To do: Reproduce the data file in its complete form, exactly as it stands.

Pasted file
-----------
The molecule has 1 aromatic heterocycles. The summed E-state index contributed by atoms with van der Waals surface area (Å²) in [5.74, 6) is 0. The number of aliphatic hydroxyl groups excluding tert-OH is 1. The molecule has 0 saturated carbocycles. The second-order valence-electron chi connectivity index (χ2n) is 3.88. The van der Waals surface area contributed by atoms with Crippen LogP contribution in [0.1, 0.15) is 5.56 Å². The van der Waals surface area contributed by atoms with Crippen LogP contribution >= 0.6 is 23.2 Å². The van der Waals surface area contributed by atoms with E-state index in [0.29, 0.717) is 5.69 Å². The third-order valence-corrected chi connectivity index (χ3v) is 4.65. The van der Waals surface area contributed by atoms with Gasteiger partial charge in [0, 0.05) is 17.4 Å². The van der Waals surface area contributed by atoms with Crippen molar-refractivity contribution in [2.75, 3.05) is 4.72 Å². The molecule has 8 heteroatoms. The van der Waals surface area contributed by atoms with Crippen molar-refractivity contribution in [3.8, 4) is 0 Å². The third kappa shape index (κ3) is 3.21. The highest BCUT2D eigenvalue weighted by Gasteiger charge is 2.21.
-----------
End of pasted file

The molecule has 1 aromatic heterocycles. The summed E-state index contributed by atoms with van der Waals surface area (Å²) in [5.74, 6) is 0. The number of aliphatic hydroxyl groups excluding tert-OH is 1. The molecule has 0 saturated carbocycles. The second-order valence-electron chi connectivity index (χ2n) is 3.88. The van der Waals surface area contributed by atoms with Crippen LogP contribution in [0.1, 0.15) is 5.56 Å². The van der Waals surface area contributed by atoms with Crippen LogP contribution >= 0.6 is 23.2 Å². The van der Waals surface area contributed by atoms with E-state index in [0.29, 0.717) is 5.69 Å². The third-order valence-corrected chi connectivity index (χ3v) is 4.65. The van der Waals surface area contributed by atoms with Gasteiger partial charge in [0, 0.05) is 17.4 Å². The van der Waals surface area contributed by atoms with Crippen molar-refractivity contribution in [2.75, 3.05) is 4.72 Å². The molecule has 8 heteroatoms. The van der Waals surface area contributed by atoms with Crippen molar-refractivity contribution in [3.8, 4) is 0 Å². The third kappa shape index (κ3) is 3.21. The highest BCUT2D eigenvalue weighted by Gasteiger charge is 2.21.